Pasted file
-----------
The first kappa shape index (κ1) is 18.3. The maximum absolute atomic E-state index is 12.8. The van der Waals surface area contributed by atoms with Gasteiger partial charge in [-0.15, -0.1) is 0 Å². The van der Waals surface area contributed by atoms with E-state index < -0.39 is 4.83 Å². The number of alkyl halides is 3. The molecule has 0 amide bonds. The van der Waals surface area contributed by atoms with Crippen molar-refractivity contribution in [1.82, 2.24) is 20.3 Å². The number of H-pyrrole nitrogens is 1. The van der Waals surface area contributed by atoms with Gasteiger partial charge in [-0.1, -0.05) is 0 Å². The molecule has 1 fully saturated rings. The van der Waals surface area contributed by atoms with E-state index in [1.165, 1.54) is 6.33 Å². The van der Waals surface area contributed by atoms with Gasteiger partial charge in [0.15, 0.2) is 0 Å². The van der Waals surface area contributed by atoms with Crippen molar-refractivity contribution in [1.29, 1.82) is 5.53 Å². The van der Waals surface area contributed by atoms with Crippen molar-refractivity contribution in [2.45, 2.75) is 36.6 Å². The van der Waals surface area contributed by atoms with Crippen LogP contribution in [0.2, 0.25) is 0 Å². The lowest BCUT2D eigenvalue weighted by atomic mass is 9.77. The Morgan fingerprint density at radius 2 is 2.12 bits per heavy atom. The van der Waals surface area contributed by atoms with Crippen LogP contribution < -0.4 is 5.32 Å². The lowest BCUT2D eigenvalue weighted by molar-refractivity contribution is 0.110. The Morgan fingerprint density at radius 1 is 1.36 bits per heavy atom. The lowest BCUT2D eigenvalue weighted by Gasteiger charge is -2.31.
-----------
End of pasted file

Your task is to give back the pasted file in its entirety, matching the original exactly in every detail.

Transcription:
The first kappa shape index (κ1) is 18.3. The maximum absolute atomic E-state index is 12.8. The van der Waals surface area contributed by atoms with Gasteiger partial charge in [-0.15, -0.1) is 0 Å². The van der Waals surface area contributed by atoms with E-state index < -0.39 is 4.83 Å². The number of alkyl halides is 3. The molecule has 0 amide bonds. The van der Waals surface area contributed by atoms with Crippen molar-refractivity contribution in [1.82, 2.24) is 20.3 Å². The number of H-pyrrole nitrogens is 1. The van der Waals surface area contributed by atoms with Gasteiger partial charge in [-0.1, -0.05) is 0 Å². The molecule has 1 fully saturated rings. The van der Waals surface area contributed by atoms with E-state index in [1.165, 1.54) is 6.33 Å². The van der Waals surface area contributed by atoms with Gasteiger partial charge in [0.15, 0.2) is 0 Å². The van der Waals surface area contributed by atoms with Crippen molar-refractivity contribution in [1.29, 1.82) is 5.53 Å². The van der Waals surface area contributed by atoms with Crippen molar-refractivity contribution in [2.45, 2.75) is 36.6 Å². The van der Waals surface area contributed by atoms with Crippen LogP contribution in [0.2, 0.25) is 0 Å². The lowest BCUT2D eigenvalue weighted by atomic mass is 9.77. The Morgan fingerprint density at radius 2 is 2.12 bits per heavy atom. The van der Waals surface area contributed by atoms with Crippen LogP contribution < -0.4 is 5.32 Å². The lowest BCUT2D eigenvalue weighted by molar-refractivity contribution is 0.110. The Morgan fingerprint density at radius 1 is 1.36 bits per heavy atom. The lowest BCUT2D eigenvalue weighted by Gasteiger charge is -2.31.